CHARLTON ON 0TM00R HIGH STREET SP5615 (North side) 11/9 Church of St. Mary the Virgin 07/12/66 GV I Church. C13 and C14; restored 1857 by G.E. Street. Limestone rubble with ashlar dressings, and coursed squared limestone with ashlar dressings; concrete plain-tile and Welsh-slate roofs. Aisled nave, chancel, west tower and south porch. Late C14 chancel, in squared limestone with a tiled roof, has a 4-light reticulated east window with 2 full-height mullions, and has 2-light side windows with flowing tracery, the third pair, at the west end, at a lower level to act as low side windows; priest's door to south with continuous moulding. Narrow south aisle retains a 2-light C13 east window with plate tracery, but to south has a 2-light C14 window and a 3-light square-headed C16 window with uncusped lights and a label. Parapet with shallow quatrefoils is probably C19. C14 porch has an outer doorway of 2 chamfered orders and a lancet to east; it shelters a simple double-chamfered doorway with an old plank door above which is a C15 panel containing 3 image niches, (identical to one in the same position, at Merton Church (q.v.)). North aisle has two C14 2-light windows and a small rectangular opening; the north door is blocked. Clerestory has 3 C14 quatrefoil windows plus a later window to north, and has mullioned windows to south. The lower 3 stages of the crenellated tower are C13 but the bell-chamber stage is C14 with 2-light arched openings; the third stage has 2-light openings with Y-tracery, and there are lancets in the lower stages plus stepped clasping buttresses to the bottom stage; the parapet, corner gargoyles and panelled pinnacles are probably C16/C17. Interior: chancel has an arched tomb recess to north and, to south, a triple sedilia and piscina with ogee tracery, combined below a label mould with head stops; C19 panelled roof. Large Decorated chancel arch has continuous mouldings. 4-bay late C13 nave arcades have octagonal piers and round capitals, more elaborately moulded to south, which carry arches of 2 chamfered orders; tower arch of 2 unchamfered orders is early C13. 4-bay C14 nave roof has cusped arched bracing above the tie beams, between queen- and king-posts; late medieval north aisle roof has cambered tie beams. Both aisles have simple piscinas. Traces of wall paintings survive on the north wall and over the rood screen, as well as extensive painted decoration on the nave arcades plus 2 consecration crosses in the chancel. Fragments of medieval stained glass remain in the chancel tracery lights. Fittings include a tub font with a C16 oak cover, C16/C17 bench pews in the aisles, a simple pedestal pulpit dated 1616, and fine late C17 communion rails carved with ancathus scrolls and cherubs heads. The notable early C16 rood screen is complete with loft, and has an open arcade of decorated columns supporting traceried arches; the deep coving to the loft has a richly-carved pattern of intersecting ribs with ornamental panels and it supports a frieze of vines; the lower section and double gates have linenfold panelling. 2 broad steps in the sanctuary have medieval encaustic tiles laid in geometrical patterns. Monuments include wall tablets to Adam Airay (died 1658) and Katherine Lamplugh (died 1671), both with scrolled pediments, and a large marble wall monument with Corinthiarn columns, to Robert Benn (died 1752); brass to Thomas Key (died 1476). (V.C.H.: Oxfordshire, Vol.Vl, pp.90-91; Buildings of England: 0xfordshire, pp.529-30).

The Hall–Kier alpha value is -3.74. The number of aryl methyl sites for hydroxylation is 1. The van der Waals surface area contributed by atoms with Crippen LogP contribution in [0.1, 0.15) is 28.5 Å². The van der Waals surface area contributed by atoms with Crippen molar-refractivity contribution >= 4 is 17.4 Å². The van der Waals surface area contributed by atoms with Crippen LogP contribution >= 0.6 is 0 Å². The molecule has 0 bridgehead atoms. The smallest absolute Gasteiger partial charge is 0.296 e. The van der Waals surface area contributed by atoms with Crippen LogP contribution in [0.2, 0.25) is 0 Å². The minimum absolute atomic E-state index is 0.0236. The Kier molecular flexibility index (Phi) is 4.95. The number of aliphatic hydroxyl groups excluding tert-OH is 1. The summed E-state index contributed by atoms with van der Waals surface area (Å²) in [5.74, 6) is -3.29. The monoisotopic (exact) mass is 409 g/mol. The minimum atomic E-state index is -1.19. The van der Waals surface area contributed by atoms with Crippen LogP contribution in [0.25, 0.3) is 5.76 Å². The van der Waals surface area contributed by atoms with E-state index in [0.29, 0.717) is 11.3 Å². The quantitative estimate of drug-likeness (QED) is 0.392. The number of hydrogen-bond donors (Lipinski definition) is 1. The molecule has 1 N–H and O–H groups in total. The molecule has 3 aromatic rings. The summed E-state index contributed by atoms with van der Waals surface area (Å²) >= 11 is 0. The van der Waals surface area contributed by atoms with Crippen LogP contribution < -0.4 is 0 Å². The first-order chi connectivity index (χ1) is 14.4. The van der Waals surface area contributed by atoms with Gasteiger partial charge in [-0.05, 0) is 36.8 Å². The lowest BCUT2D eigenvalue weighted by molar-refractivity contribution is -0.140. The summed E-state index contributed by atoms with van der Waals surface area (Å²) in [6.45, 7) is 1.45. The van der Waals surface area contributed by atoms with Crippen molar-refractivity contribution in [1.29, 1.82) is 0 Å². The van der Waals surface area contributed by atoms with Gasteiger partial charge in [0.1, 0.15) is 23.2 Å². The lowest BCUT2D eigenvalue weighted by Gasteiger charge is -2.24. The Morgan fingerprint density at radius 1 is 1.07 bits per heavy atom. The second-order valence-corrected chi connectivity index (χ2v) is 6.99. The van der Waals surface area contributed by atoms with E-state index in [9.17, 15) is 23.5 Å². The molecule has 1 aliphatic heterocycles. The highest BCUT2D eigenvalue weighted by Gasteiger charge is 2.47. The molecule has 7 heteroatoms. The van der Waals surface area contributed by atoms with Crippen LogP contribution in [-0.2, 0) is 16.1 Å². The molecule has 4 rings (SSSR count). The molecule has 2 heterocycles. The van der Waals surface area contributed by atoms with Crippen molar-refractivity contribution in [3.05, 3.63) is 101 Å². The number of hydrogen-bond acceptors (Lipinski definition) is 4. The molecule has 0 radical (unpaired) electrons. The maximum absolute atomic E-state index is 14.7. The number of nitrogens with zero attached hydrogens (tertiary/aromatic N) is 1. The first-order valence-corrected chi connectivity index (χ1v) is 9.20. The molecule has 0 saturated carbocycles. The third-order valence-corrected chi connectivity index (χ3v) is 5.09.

Listing NGR: SP5619415827